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the difference between your box and JLs box is almost non-exsistant, so I wont comment seperately. the sealed will have a more flat response, but will roll off sooner (at higher freq) the ported design there looks pretty good. you have a little hump around 30hz, but you wont hear it. if you want to smooth that hump out, tune it lower.
 

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Discussion Starter #17
On bassBox Pro 6 there is a cube shaped option.
Yeah, that's what I ended up using. I pussed out on a ported box for my first time.

Some how I went wrong with the table saw. I think I forgot to take the width of the blade in to consideration when cutting. Also, I made too many cuts. Now that I think about it I can just make one big 12.5" cut and one long 11" cut and make the pieces from them.

So far I'm failing Carpentry 101 :rolleyes:

I still don't know what I'm going to do about making a 9" hole on the face.
 

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Discussion Starter #18
Alright, round two was a success, I've got me a solid little cube downstairs.

Should I seal the inside with Liquid Nails or is the wood glue enough?

Also, without the proper tools I think I'll save myself the headache of cutting a hole for the speaker and find a pro who can do it.

The sub is 10.5" wide and requires a 9" opening. If I wanted to have that flush look how much of a bezel should I have the guy cut in?

Sub is a JL 10w3v3-2 if that matters.

:beerchug:
 

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I always put a bead of silicone in the corners of all of my boxes. In the future, should you make any more boxes, you can buy an aluminum guide that you can clamp down beside your work to make straighter cuts with that circular saw. That's what I've always done. On my next enclosure build, I'm going to borrow my buddy's table saw. As far as the sub cut out, it is pretty simple if you have a router and a circle jig. They have routers that cost as little as $80 then go on up. To flush mount your subs, you will have to have a double baffle (2 identical sheets glued together). Go a little less than half on the depth for the outer circle first and then cut the middle circle and punch it out.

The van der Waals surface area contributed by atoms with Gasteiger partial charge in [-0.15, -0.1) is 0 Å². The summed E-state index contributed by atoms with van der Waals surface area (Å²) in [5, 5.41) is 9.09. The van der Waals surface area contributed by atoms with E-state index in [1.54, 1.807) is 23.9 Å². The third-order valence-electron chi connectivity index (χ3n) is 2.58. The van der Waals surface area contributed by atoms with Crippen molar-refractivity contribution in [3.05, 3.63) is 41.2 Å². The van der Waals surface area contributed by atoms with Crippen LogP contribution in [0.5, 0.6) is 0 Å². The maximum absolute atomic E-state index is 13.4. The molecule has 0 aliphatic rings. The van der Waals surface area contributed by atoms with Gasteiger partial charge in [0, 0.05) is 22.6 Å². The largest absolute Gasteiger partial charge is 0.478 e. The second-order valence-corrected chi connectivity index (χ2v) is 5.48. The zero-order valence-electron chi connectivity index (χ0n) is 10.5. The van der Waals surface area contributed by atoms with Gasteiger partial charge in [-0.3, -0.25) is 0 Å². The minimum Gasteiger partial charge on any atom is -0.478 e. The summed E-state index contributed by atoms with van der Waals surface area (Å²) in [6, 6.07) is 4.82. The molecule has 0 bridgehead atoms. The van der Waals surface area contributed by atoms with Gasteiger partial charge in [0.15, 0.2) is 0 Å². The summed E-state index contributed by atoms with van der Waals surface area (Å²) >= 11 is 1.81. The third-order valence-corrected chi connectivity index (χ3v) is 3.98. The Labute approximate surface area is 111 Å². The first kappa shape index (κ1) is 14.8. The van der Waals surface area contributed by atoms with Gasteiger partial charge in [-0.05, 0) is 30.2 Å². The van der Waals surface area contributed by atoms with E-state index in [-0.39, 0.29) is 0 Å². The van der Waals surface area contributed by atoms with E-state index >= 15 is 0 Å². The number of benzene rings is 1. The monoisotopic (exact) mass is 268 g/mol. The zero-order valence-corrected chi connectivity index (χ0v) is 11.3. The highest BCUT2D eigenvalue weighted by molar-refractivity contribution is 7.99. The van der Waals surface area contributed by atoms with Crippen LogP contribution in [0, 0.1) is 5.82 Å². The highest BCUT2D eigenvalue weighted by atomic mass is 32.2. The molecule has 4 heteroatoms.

There will be a ring between the 2 circles that you will have to get rid of. To get rid of this, you could either freehand the router at the depth you cut the outer circle. Or, after you cut the 10.5" circle, cut a 10" circle at the same depth, then a 9.5" circle at the same depth, then make your 9" circle at full depth to punch the center hole out. Always work from the outside/IN. If you cut the mounting circle first, you wont have anything to pivot the router on to cut the outside circle.
 

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depends on who you ask, some will say wood glue is enough, others will insist of liquid nails on the inside. personally i would go ahead and do it, just to be sure that it is good and sealed, but the reality is that if it looks well-sealed, it probably is and even if there's a small leak, you'll probably never notice the difference.

if you have a jigsaw, that's fine for doing the cutout, just go slow. that's how i did my box cutout and speaker spacers. go slow, sand it down smooth after if you want, but it doesn't really matter because your sub is going to be covering it anyway. if not, then of course paying someone to do it is an option and it probably won't cost much since it's a quick job. you could probably rent a tool cheaper, tho.

can't tell you how much of a bezel he should cut in, that would be sub dependent, but keep in mind that you don't want to cut into the main front baffle. most of the time if you're going for a flush look, you cut two front baffles for the box and cut into the second one and mount on that, and glue them together well. if you cut into the front baffle without a double-thick front baffle, you really weaken the box at the most critical area.